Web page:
By Andy Yorke
After elections on 9 April right wing Israeli Prime Minister Benjamin “Bibi” Netanyahu looks set for a record fifth term. The election result was initially called as a tie, with 35 seats each for Likud and Benny Gantz’ Blue and White coalition but Netanyahu tipped the scales with an extra 15,000 votes (less than one percent of voters) and one more seat to make it 36, Likud’s best-ever showing. But the right wing bloc led by Likud has 66 in total in the 120 member Knesset, a comfortable majority.
Bibi’s election campaign drove Israeli politics even further to the right, with open threats to annex Israel’s settlements in the West Bank after a boost from US president Trump recognising Israel’s occupation of the Golan Heights.
As in 2015, Likud activists used social media to boost turnout by whipping up racist paranoia about Israeli Arab voters, while an Israeli PR firm working with Likud placed 1,200 cameras and “Keep the Arab vote legal” observers covering every Arab polling station to intimidate voters, copycatting Trump activists in the US. The PR firm Kaizler Inbar boasted, “We managed to lower the voter turnout to under 50 percent, the lowest in recent years!”
The new normal
Every dimension of this election revealed how the rightward, violently chauvinist political realignment in Israeli politics over the last decade has hardened to become the new centre ground.
Headed by Gantz’ Israel Resilience Party set up by the former IDF Chief of Staff in December, Blue and White was stuffed with three IDF former chiefs of staff and ex-ministers from previous Netanyahu governments, including former Netanyahu Defence Minister Moshe Ya’alon at the head of the Telem party. Western media painted Blue and White as a progressive force. What a joke.
Its adverts featured a body count of Palestinian militants killed under Gantz’ leadership and stressed his role in leading the 2014 invasion of Gaza, with its bombing campaign that left 2,251 Palestinians dead, 10,000 wounded, mostly civilians, and damage worth three times Gaza’s GDP. Gantz pledged to “strengthen the settlement blocs and the Golan Heights, from which we will never retreat”, and to keep a united Jerusalem as Israel’s capital. He tellingly avoided any reference to the two-state solution along with the question of annexation.
The once-mighty Labor party, bulwark of the Israeli state in the twentieth century, saw its vote collapse to an all-time low of six seats, with pundits questioning its future as a party. Deservedly so: Labor’s new leader Avi Gabbay, a former telecoms CEO and fresh from a stint as environmental minister in the last Netanyahu government, pledged to keep the bulk of Israel’s settlements in the West Bank in any peace deal and an Israeli referendum on the future status of Palestinian East Jerusalem.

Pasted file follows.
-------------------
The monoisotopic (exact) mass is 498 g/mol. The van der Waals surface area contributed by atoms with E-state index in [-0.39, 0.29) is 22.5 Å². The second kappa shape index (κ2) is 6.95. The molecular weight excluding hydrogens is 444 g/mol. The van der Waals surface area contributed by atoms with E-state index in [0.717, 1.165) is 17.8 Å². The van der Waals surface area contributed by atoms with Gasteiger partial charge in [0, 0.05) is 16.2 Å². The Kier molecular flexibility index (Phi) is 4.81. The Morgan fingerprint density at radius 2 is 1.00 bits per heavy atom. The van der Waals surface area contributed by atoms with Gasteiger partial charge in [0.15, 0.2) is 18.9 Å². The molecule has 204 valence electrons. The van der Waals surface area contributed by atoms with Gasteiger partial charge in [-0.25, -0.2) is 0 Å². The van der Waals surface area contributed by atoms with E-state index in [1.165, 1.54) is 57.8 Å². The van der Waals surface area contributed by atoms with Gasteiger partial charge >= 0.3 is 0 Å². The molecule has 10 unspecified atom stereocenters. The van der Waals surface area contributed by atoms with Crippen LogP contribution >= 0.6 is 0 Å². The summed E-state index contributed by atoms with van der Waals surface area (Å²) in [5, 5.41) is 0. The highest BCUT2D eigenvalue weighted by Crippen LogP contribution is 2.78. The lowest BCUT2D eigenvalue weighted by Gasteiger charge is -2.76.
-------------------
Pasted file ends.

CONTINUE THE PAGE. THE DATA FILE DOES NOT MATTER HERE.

Avi Nissenkorn, the boss of Israel’s Histadrut trade union federation, unprecedentedly jumped ship to join Gantz. Including the left-liberal parties Meretz and the collapsed Hatnuah, Labor’s electoral bloc partner in 2015, Israel’s so-called “Zionist Left” fell from 31 seats to ten.
The joint list of the Israeli Communist Party and Arab Israeli Ta’al won six seats. However, overall the Arab parties lost three seats as many stayed away and turnout dropped to 49%. This may have been due in part to young activists campaigning for a boycott due to the new Nation State Law.
Young Jews outside Israel, particularly in the United States, are already seeing through the threadbare fictions pushed by Liberal Zionism and enabled by romantic propaganda about socialist kibbutzim and the leading role of Labor in the last century. Up to now these have obscured the reactionary chauvinist, colonialist and racist nature of these institutions and the state of Israel itself.
Two state solution buried
Two weeks before the election, the Israeli newspaper Haaretz claimed only three parties openly backed the two-state solution, while a poll showed 34 per cent supported that goal, while 42 per cent backed annexation of the settlements or all of the West Bank.
Labor began the building of settlements after the 1967 war that seized East Jerusalem, the West Bank and Gaza Strip, a policy of colonization that implied future annexation. The process to make the occupation permanent is the logical endpoint of the Zionist project and has been underway from the start. The international media has been complicit in its near-blackout on day-to-day life under occupation, the creeping settlements programme and their legalisation and the discrimination against Palestinians.
US secretary of state Mike Pompeo said he had no concerns about Netanyahu’s plans for further annexations, hinting that the forthcoming peace plan being developed by the Trump admistration under Jared Kushner would break from the two-state solution: “I think that the vision that we’ll lay out is going to represent a significant change from the model that’s been used.”
The two-state solution has been buried under Netanyahu’s long rule. The choice is between one-state – falsely claiming to be a state of Jews worldwide but in reality a racist Zionist settler state –or a secular socialist state for both peoples. The latter requires a struggle by Palestinians and progressive Jewish people to overthrow the Israeli ruling class.
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